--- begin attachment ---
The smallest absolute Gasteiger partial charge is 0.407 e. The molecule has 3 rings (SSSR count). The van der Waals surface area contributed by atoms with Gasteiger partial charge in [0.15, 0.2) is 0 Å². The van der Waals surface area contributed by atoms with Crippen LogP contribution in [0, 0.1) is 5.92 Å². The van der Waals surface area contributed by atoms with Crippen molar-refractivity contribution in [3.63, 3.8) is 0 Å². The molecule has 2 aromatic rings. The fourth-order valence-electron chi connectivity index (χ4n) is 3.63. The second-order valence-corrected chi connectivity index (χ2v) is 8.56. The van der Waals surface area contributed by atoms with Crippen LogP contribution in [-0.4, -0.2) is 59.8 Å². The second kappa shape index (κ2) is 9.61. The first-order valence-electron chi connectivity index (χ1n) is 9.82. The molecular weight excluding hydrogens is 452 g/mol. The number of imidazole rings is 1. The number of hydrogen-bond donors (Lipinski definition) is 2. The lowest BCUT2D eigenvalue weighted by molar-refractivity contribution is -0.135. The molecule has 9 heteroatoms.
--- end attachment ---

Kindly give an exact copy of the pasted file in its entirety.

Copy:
The smallest absolute Gasteiger partial charge is 0.407 e. The molecule has 3 rings (SSSR count). The van der Waals surface area contributed by atoms with Gasteiger partial charge in [0.15, 0.2) is 0 Å². The van der Waals surface area contributed by atoms with Crippen LogP contribution in [0, 0.1) is 5.92 Å². The van der Waals surface area contributed by atoms with Crippen molar-refractivity contribution in [3.63, 3.8) is 0 Å². The molecule has 2 aromatic rings. The fourth-order valence-electron chi connectivity index (χ4n) is 3.63. The second-order valence-corrected chi connectivity index (χ2v) is 8.56. The van der Waals surface area contributed by atoms with Crippen LogP contribution in [-0.4, -0.2) is 59.8 Å². The second kappa shape index (κ2) is 9.61. The first-order valence-electron chi connectivity index (χ1n) is 9.82. The molecular weight excluding hydrogens is 452 g/mol. The number of imidazole rings is 1. The number of hydrogen-bond donors (Lipinski definition) is 2. The lowest BCUT2D eigenvalue weighted by molar-refractivity contribution is -0.135. The molecule has 9 heteroatoms.